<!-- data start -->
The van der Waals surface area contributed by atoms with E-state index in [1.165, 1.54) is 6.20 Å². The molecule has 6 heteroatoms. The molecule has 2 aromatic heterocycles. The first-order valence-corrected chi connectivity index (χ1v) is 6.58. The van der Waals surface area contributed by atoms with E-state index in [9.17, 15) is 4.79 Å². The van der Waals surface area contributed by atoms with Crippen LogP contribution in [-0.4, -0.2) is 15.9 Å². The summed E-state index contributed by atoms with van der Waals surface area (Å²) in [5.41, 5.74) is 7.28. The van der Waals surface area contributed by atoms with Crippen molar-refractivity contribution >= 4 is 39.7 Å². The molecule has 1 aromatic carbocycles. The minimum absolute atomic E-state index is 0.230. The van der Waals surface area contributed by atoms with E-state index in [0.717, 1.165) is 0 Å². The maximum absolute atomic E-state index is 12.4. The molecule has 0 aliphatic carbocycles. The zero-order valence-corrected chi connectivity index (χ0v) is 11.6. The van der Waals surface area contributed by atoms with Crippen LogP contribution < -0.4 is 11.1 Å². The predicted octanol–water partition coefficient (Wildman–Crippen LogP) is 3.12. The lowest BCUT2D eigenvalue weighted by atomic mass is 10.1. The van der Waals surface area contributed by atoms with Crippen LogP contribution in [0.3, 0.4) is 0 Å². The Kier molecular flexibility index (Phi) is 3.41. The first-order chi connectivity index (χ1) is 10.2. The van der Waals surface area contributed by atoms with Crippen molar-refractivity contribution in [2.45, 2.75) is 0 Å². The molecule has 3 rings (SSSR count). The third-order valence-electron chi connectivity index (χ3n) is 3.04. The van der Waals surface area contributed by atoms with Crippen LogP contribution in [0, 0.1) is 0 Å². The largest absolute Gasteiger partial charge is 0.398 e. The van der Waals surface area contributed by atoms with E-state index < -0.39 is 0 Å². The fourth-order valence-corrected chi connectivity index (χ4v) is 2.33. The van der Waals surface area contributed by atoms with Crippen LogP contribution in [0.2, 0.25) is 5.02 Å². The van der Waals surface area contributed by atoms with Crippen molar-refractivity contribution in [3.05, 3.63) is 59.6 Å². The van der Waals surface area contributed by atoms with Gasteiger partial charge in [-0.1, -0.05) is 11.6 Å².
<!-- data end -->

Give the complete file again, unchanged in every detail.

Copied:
The van der Waals surface area contributed by atoms with E-state index in [1.165, 1.54) is 6.20 Å². The molecule has 6 heteroatoms. The molecule has 2 aromatic heterocycles. The first-order valence-corrected chi connectivity index (χ1v) is 6.58. The van der Waals surface area contributed by atoms with E-state index in [9.17, 15) is 4.79 Å². The van der Waals surface area contributed by atoms with Crippen LogP contribution in [-0.4, -0.2) is 15.9 Å². The summed E-state index contributed by atoms with van der Waals surface area (Å²) in [5.41, 5.74) is 7.28. The van der Waals surface area contributed by atoms with Crippen molar-refractivity contribution >= 4 is 39.7 Å². The molecule has 1 aromatic carbocycles. The minimum absolute atomic E-state index is 0.230. The van der Waals surface area contributed by atoms with E-state index in [0.717, 1.165) is 0 Å². The maximum absolute atomic E-state index is 12.4. The molecule has 0 aliphatic carbocycles. The zero-order valence-corrected chi connectivity index (χ0v) is 11.6. The van der Waals surface area contributed by atoms with Crippen LogP contribution < -0.4 is 11.1 Å². The predicted octanol–water partition coefficient (Wildman–Crippen LogP) is 3.12. The lowest BCUT2D eigenvalue weighted by atomic mass is 10.1. The van der Waals surface area contributed by atoms with Crippen LogP contribution in [0.3, 0.4) is 0 Å². The Kier molecular flexibility index (Phi) is 3.41. The first-order chi connectivity index (χ1) is 10.2. The van der Waals surface area contributed by atoms with Crippen molar-refractivity contribution in [2.45, 2.75) is 0 Å². The molecule has 3 rings (SSSR count). The third-order valence-electron chi connectivity index (χ3n) is 3.04. The van der Waals surface area contributed by atoms with Crippen LogP contribution in [0, 0.1) is 0 Å². The largest absolute Gasteiger partial charge is 0.398 e. The van der Waals surface area contributed by atoms with E-state index < -0.39 is 0 Å². The fourth-order valence-corrected chi connectivity index (χ4v) is 2.33. The van der Waals surface area contributed by atoms with Crippen LogP contribution in [0.2, 0.25) is 5.02 Å². The van der Waals surface area contributed by atoms with Crippen molar-refractivity contribution in [3.05, 3.63) is 59.6 Å². The van der Waals surface area contributed by atoms with Gasteiger partial charge in [-0.1, -0.05) is 11.6 Å².